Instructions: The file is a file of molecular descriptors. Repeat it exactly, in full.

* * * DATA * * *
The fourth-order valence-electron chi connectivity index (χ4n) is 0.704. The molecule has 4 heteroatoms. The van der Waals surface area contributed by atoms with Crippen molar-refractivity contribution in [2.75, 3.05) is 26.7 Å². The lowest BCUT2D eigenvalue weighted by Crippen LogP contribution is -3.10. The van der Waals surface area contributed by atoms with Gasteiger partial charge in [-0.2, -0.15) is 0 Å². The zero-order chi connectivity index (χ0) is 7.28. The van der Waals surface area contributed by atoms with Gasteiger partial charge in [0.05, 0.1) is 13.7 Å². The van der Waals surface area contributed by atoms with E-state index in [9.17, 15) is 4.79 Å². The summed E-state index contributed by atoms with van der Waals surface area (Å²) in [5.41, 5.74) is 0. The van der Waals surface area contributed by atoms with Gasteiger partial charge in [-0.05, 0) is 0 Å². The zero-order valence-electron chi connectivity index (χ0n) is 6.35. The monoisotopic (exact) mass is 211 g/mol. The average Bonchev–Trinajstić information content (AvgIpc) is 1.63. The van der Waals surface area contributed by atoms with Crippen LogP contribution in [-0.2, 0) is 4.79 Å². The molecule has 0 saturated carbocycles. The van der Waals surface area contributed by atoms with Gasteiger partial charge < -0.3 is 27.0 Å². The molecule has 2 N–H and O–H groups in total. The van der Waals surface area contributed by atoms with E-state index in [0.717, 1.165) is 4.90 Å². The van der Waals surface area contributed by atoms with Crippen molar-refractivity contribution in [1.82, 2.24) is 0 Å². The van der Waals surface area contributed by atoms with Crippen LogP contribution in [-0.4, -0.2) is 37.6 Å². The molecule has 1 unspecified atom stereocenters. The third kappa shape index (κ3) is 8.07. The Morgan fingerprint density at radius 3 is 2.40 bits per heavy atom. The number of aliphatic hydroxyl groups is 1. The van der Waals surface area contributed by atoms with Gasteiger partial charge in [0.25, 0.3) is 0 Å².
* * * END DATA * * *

The fourth-order valence-electron chi connectivity index (χ4n) is 0.704. The molecule has 4 heteroatoms. The van der Waals surface area contributed by atoms with Crippen molar-refractivity contribution in [2.75, 3.05) is 26.7 Å². The lowest BCUT2D eigenvalue weighted by Crippen LogP contribution is -3.10. The van der Waals surface area contributed by atoms with Gasteiger partial charge in [-0.2, -0.15) is 0 Å². The zero-order chi connectivity index (χ0) is 7.28. The van der Waals surface area contributed by atoms with Gasteiger partial charge in [0.05, 0.1) is 13.7 Å². The van der Waals surface area contributed by atoms with E-state index in [9.17, 15) is 4.79 Å². The summed E-state index contributed by atoms with van der Waals surface area (Å²) in [5.41, 5.74) is 0. The van der Waals surface area contributed by atoms with Gasteiger partial charge in [-0.05, 0) is 0 Å². The zero-order valence-electron chi connectivity index (χ0n) is 6.35. The monoisotopic (exact) mass is 211 g/mol. The average Bonchev–Trinajstić information content (AvgIpc) is 1.63. The van der Waals surface area contributed by atoms with Crippen LogP contribution in [-0.2, 0) is 4.79 Å². The molecule has 0 saturated carbocycles. The van der Waals surface area contributed by atoms with Gasteiger partial charge < -0.3 is 27.0 Å². The molecule has 2 N–H and O–H groups in total. The van der Waals surface area contributed by atoms with E-state index in [0.717, 1.165) is 4.90 Å². The van der Waals surface area contributed by atoms with Crippen molar-refractivity contribution in [1.82, 2.24) is 0 Å². The van der Waals surface area contributed by atoms with Crippen LogP contribution in [-0.4, -0.2) is 37.6 Å². The molecule has 1 unspecified atom stereocenters. The third kappa shape index (κ3) is 8.07. The Morgan fingerprint density at radius 3 is 2.40 bits per heavy atom. The number of aliphatic hydroxyl groups is 1. The van der Waals surface area contributed by atoms with Gasteiger partial charge in [0.25, 0.3) is 0 Å².